Now then that we have our database in place, we need to have some sort of weapon with us that can tell us how much REDO is being generated, how much log file switches are being occurred. So that we can configure our REDO log files to handle such scenarios and avoid database to wait as much as possible. Below is a sample script that again uses AWR data mining to display information as how much REDO is being generated, by what size should the REDO log files be increased and how much time is it taking to switch the REDO log files whenever it has occurred in the system.
with t_interval as
(
select /*+ inline */ sysdate-30 begin, sysdate as end from dual
)
select
stats.dbid dbid,
stats.instance_number instance_number,
to_char(stats.begin_interval_time, 'YYYYMMDD HH24MI') tim,
stats.cpu_used / 100 cpu_sec,
stats.phy_reads phy_reads,
stats.phy_writes phy_writes,
stats.cr_served cr_served,
stats.current_served current_served,
stats.redo_size / 1024 / 1024 redo_mb,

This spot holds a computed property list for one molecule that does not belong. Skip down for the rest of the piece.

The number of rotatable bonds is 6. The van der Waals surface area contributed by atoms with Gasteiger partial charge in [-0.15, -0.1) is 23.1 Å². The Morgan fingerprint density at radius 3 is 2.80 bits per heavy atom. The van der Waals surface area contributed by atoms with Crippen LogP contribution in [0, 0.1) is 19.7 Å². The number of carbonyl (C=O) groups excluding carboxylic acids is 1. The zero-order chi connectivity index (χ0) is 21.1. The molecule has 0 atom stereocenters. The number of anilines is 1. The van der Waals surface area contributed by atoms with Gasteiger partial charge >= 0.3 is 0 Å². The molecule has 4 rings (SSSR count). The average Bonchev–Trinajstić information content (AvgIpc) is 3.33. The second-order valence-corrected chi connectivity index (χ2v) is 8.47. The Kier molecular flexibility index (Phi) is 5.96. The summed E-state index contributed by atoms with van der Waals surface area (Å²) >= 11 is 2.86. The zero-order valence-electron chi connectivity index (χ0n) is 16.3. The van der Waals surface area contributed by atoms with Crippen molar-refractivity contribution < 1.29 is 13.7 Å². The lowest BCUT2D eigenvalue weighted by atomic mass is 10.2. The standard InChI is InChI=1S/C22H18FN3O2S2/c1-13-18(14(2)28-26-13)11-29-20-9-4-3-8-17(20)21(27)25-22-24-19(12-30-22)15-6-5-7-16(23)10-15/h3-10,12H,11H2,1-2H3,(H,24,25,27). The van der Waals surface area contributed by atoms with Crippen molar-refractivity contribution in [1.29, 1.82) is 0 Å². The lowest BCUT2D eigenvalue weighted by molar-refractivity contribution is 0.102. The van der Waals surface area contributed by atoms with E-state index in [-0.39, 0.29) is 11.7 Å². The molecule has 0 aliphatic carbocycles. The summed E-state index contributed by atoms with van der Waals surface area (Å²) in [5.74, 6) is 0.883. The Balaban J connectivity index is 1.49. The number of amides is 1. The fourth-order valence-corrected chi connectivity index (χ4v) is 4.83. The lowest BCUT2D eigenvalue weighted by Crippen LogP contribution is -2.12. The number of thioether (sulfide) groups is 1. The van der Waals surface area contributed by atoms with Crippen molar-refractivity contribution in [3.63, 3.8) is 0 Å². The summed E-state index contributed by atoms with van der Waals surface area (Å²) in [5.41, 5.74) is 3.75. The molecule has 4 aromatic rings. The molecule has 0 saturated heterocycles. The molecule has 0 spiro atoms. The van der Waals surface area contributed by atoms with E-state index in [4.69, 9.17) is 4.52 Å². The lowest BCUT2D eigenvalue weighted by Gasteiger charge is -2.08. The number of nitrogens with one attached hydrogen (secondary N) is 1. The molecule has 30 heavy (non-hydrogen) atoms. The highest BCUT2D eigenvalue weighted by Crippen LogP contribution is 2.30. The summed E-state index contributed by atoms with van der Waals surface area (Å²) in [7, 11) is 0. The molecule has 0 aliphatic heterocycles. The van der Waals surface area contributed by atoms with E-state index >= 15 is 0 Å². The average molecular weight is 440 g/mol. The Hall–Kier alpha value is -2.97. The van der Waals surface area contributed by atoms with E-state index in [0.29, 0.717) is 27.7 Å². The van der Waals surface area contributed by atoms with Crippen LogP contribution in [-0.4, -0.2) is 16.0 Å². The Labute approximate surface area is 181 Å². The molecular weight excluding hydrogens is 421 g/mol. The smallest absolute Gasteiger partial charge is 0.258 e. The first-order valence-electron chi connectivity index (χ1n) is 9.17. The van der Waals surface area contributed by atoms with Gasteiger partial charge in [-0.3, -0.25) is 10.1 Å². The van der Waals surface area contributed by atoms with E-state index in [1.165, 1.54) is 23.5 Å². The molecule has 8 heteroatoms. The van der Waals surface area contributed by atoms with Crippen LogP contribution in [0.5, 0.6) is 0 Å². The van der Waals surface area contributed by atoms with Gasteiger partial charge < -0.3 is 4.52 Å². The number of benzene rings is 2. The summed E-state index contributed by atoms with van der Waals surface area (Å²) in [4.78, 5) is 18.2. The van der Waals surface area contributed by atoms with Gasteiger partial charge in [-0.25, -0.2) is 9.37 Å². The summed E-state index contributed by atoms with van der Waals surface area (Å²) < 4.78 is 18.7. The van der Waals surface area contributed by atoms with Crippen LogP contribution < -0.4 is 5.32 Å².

procs.current_utilization processes,
--
waits.df_seq_micro / 1000 / nullif(waits.df_seq_waits,0) avg_df_seq,
waits.df_scat_micro / 1000 / nullif(waits.df_scat_waits,0) avg_df_scat,
(stats.redo_size - stats.md_redo_size) * 100 / stats.md_redo_size redo_diff_to_md_pct,
stats.redo_write_time*10/stats.redo_writes avg_lfpw,
waits.log_sync_micro/nullif(waits.log_sync_waits, 0) / 1000 avg_log_sync,
waits.log_ckpt_micro/1e6 log_ckpt_sec,
( stats.redo_size /
( waits.snap_interval * 86400 ) ) *
( waits.log_ckpt_micro/1e6 ) / 1024 / 1024 redo_needed,
stats.is_restart
from
(
select
snap_id,
begin_interval_time,
snap_interval,
instance_number,
dbid,
log_sync_micro,
log_sync_waits,
log_ckpt_micro,
log_ckpt_waits,
df_seq_micro,
df_seq_waits,
df_scat_micro,
df_scat_waits,
direct_micro,
direct_waits,
median(log_sync_micro/nullif(log_sync_waits, 0)) over (partition by dbid, instance_number) md_log_sync_micro